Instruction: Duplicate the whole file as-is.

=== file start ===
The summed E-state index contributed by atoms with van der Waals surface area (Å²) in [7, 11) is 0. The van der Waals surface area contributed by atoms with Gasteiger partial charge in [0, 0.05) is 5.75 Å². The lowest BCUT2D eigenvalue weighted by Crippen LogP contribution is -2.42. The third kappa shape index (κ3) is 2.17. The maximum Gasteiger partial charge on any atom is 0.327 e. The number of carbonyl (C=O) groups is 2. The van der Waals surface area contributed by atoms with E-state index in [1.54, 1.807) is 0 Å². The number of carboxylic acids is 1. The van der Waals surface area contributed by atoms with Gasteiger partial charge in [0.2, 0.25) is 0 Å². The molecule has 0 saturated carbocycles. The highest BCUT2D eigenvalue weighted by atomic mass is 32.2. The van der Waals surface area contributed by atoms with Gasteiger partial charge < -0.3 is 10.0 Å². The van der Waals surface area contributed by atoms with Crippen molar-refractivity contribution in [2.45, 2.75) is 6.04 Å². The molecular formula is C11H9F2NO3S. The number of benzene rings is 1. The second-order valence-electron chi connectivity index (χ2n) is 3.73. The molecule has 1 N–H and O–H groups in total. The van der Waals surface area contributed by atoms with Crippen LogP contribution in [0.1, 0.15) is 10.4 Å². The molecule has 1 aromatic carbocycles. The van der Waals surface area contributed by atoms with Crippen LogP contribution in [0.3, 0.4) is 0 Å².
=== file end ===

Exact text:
The summed E-state index contributed by atoms with van der Waals surface area (Å²) in [7, 11) is 0. The van der Waals surface area contributed by atoms with Gasteiger partial charge in [0, 0.05) is 5.75 Å². The lowest BCUT2D eigenvalue weighted by Crippen LogP contribution is -2.42. The third kappa shape index (κ3) is 2.17. The maximum Gasteiger partial charge on any atom is 0.327 e. The number of carbonyl (C=O) groups is 2. The van der Waals surface area contributed by atoms with E-state index in [1.54, 1.807) is 0 Å². The number of carboxylic acids is 1. The van der Waals surface area contributed by atoms with Gasteiger partial charge in [0.2, 0.25) is 0 Å². The molecule has 0 saturated carbocycles. The highest BCUT2D eigenvalue weighted by atomic mass is 32.2. The van der Waals surface area contributed by atoms with Gasteiger partial charge < -0.3 is 10.0 Å². The van der Waals surface area contributed by atoms with Crippen molar-refractivity contribution in [2.45, 2.75) is 6.04 Å². The molecular formula is C11H9F2NO3S. The number of benzene rings is 1. The second-order valence-electron chi connectivity index (χ2n) is 3.73. The molecule has 1 N–H and O–H groups in total. The van der Waals surface area contributed by atoms with Crippen LogP contribution in [0.1, 0.15) is 10.4 Å². The molecule has 1 aromatic carbocycles. The van der Waals surface area contributed by atoms with Crippen LogP contribution in [0.3, 0.4) is 0 Å².